# if a tangent at a point of a manifold taken as a function is zero at two points, it is zero at all points

Let $$M$$ be a manifold and $$m\in M$$. We call $$t$$ a tangent at $$m$$ if for every pair $$(f,g)$$ of smooth real functions defined in a neighborhood of $$m$$ and for every pair $$(a,b)$$ of real numbers, we have $$t(af+bg)=at(f)+bt(g)$$ and $$t(fg)=t(f)g(m)+f(m)t(g)$$. (The domain of $$t$$ is the the set of all smooth real maps defined in a neighborhood of $$m$$ and its codomain is $$\mathbb R$$.)

Now suppose that $$M,N$$ are manifolds and $$p,q$$ are respectively projection maps of $$M\times N$$ onto $$M$$ and $$N$$.

I want to show that if for all real smooth map $$f$$ defined in a neighborhood of $$m\in M$$ and for all real smooth $$g$$ defined in a neighborhood of $$n\in N$$ we have $$t(f\circ p)=0, t(g\circ q)=0$$ where $$t$$ is a tangent at $$(m,n)$$, then $$t\equiv 0$$. What is the idea here?

I already know a solution but not the solution I am looking for. This solution is easy. It follows from the answer to Maps between tangent space of product manifold and sum of tangent spaces.

• It would be helpful if you added the type of a tangent. It seems to be some kind of map, but what are its domain and codomain? – Amitai Yuval Apr 21 at 15:09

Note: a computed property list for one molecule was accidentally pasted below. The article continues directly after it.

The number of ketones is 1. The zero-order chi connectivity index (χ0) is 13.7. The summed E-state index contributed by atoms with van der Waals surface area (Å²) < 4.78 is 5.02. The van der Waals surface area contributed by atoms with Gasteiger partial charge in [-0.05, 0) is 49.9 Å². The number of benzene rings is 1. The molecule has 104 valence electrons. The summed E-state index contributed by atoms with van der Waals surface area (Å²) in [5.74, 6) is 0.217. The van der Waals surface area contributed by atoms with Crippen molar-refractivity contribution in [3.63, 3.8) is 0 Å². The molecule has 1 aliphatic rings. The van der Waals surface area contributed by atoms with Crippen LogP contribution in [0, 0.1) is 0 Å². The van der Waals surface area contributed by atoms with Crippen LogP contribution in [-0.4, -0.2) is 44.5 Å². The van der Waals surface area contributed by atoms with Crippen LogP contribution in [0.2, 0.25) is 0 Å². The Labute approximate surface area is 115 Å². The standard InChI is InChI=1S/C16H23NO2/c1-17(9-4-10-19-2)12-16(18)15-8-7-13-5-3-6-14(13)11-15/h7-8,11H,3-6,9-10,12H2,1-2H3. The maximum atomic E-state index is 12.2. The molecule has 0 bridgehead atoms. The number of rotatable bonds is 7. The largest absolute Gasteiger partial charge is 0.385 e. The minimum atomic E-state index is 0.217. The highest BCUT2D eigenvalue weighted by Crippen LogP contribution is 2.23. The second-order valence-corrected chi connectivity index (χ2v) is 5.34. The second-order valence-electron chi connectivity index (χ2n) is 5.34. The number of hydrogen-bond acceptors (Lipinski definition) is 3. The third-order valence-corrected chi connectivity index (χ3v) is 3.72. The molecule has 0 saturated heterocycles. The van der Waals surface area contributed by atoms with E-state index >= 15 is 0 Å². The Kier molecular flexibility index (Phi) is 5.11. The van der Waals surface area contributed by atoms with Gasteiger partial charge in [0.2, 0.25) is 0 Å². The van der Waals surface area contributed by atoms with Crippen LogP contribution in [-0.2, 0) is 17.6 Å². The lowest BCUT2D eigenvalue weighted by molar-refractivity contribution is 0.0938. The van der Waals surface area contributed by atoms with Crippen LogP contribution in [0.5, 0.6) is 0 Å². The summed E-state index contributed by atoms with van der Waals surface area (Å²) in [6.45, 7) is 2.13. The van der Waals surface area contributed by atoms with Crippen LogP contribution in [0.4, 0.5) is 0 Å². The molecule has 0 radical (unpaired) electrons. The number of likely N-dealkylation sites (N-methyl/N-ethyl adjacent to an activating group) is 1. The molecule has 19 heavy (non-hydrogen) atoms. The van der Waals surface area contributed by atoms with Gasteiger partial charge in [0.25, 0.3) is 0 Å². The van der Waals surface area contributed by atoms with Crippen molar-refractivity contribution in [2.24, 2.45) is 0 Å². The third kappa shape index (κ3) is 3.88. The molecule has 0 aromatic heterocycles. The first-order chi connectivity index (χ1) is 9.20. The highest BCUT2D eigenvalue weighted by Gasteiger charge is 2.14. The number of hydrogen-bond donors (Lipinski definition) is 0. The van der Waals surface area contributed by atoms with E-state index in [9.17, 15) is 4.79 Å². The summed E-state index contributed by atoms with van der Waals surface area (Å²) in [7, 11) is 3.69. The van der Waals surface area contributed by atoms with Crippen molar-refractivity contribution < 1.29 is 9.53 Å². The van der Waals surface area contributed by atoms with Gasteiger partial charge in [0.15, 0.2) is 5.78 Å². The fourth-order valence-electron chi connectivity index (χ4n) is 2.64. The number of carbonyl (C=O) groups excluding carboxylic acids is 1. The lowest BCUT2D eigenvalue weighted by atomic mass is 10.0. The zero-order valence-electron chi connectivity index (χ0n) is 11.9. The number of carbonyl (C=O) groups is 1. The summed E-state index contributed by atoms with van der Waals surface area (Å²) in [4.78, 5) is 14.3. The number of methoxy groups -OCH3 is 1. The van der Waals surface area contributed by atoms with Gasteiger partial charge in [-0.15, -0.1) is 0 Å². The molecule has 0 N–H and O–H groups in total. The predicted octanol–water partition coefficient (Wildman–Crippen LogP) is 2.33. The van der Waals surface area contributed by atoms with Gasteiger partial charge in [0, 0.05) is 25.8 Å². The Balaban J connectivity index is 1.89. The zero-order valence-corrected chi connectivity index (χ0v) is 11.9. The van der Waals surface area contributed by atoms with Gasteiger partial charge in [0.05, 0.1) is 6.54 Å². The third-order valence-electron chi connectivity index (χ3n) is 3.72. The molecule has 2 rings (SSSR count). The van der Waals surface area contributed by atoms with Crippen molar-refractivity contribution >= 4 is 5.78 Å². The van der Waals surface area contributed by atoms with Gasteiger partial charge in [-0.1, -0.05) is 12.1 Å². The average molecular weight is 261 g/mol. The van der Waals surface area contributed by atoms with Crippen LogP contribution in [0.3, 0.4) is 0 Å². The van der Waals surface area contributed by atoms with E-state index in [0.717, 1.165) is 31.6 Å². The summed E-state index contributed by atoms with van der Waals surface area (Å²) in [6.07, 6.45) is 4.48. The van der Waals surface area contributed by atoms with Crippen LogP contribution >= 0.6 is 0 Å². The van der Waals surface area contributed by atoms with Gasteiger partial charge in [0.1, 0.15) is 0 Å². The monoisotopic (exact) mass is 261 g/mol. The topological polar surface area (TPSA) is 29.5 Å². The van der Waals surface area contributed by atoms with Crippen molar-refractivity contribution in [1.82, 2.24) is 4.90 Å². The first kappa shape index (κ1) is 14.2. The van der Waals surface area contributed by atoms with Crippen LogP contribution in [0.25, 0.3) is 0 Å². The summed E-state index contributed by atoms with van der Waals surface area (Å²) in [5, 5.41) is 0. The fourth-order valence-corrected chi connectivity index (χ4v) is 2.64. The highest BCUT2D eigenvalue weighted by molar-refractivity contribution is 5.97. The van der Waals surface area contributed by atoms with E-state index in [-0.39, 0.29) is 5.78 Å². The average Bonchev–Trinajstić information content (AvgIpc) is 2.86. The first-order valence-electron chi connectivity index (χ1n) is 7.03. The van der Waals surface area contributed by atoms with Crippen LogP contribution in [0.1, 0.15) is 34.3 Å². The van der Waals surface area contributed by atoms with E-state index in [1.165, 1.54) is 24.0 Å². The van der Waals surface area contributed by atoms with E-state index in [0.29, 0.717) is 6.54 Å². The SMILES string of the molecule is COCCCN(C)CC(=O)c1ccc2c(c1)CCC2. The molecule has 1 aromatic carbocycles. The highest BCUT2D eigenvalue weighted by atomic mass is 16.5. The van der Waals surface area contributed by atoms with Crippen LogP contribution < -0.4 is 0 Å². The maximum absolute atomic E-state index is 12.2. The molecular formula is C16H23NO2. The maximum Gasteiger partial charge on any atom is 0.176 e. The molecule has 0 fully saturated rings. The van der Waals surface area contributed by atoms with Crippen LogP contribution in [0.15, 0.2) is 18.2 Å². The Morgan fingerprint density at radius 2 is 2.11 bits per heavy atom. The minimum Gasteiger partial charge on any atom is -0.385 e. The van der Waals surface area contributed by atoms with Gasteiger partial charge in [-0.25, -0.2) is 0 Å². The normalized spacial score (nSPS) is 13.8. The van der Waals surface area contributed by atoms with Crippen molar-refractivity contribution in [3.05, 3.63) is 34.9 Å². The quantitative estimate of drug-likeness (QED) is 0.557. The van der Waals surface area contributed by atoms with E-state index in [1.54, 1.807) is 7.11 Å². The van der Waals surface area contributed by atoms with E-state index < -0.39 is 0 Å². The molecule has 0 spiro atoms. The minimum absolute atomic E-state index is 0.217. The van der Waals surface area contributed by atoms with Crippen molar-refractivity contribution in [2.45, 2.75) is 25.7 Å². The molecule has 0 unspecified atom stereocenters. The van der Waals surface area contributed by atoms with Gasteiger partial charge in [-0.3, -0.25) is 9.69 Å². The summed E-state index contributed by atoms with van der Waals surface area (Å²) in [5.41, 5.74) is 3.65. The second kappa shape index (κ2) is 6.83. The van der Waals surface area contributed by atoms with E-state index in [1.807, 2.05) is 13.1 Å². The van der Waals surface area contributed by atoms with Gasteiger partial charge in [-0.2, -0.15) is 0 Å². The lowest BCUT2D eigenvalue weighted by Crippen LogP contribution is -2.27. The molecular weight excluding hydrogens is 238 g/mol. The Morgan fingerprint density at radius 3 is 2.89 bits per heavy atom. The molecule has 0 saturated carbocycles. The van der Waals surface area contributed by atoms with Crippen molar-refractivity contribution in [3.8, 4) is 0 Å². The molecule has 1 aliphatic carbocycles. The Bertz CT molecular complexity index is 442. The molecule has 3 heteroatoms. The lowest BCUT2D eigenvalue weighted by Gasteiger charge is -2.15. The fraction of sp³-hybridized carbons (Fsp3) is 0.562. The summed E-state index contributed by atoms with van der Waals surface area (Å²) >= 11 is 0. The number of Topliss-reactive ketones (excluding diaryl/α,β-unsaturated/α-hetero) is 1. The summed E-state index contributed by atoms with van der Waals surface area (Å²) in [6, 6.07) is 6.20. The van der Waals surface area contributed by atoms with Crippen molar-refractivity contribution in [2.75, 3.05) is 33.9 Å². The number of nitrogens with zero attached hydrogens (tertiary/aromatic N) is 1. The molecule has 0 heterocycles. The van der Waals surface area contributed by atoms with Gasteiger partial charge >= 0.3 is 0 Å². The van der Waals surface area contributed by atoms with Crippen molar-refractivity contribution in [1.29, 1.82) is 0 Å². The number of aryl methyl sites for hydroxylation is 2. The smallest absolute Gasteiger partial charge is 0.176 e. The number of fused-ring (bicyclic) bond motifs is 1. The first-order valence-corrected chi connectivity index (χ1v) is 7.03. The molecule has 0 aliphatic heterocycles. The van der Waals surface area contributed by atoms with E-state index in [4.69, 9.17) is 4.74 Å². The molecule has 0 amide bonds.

• $F(M,m)$ is defined to be the set of smooth real maps $f$ defined in a neighborhood of $m\in M$. This set is the domain, and the set of real numbers is the codomain. @AmitaiYuval – user555729 Apr 21 at 15:11
• So what kind of solution are you looking for? The problem is trivial once you have other equivalent definitions, and obviously some analysis is needed here. – Michał Miśkiewicz Apr 21 at 18:48

## 1 Answer

Consider any tangent $$t$$ at $$(m,n)$$. It follows from the definition that $$t$$ vanishes on constants and on $$I^2$$, where $$I = \{ f : f(m,n) = 0 \}$$ is the ideal of functions vanishing at $$(m,n)$$. For a function $$f$$ defined on a neighborhood of $$(m,n)$$, let us define
$$\overline{f}(x,y) := f(x,y) + f(m,n) - f(x,n) - f(m,y).$$ We claim that $$\overline{f} \in I^2$$ for any $$f$$.

Taking this for granted, let us take $$t$$ as described. Since $$t$$ vanishes on $$f(x,n)$$ and $$f(m,y)$$ (by assumption), on $$f(p,q)$$ (as a constant), and on $$\overline{f}(x,y)$$ (as an element of $$I^2$$), it also vanishes on any $$f(x,y)$$, thus $$t \equiv 0$$.

To see that $$\overline{f} \in I^2$$, one needs to refer to mathematical analysis (say, the Taylor expansion or the fundamental theorem of calculus). Adopting some product coordinates around $$(m,n)$$, we have $$\overline{f}(x,y) = (x-m) \otimes (y-n) \cdot \int_0^1 \int_0^1 D^2 f(m + t(x-m), n + s(y-n)) dt ds,$$ where the coordinates of $$(x-m) \otimes (y-n)$$ are products of two functions vanishing at $$(m,n)$$ and the integral is a smooth function of $$(x,y)$$ around $$(m,n)$$. In consequence, $$\overline{f}$$ lies in $$I^2$$.

• Thanks, I was just looking for a solution without resort to analysis but apparently that is not possible – user555729 Apr 21 at 19:58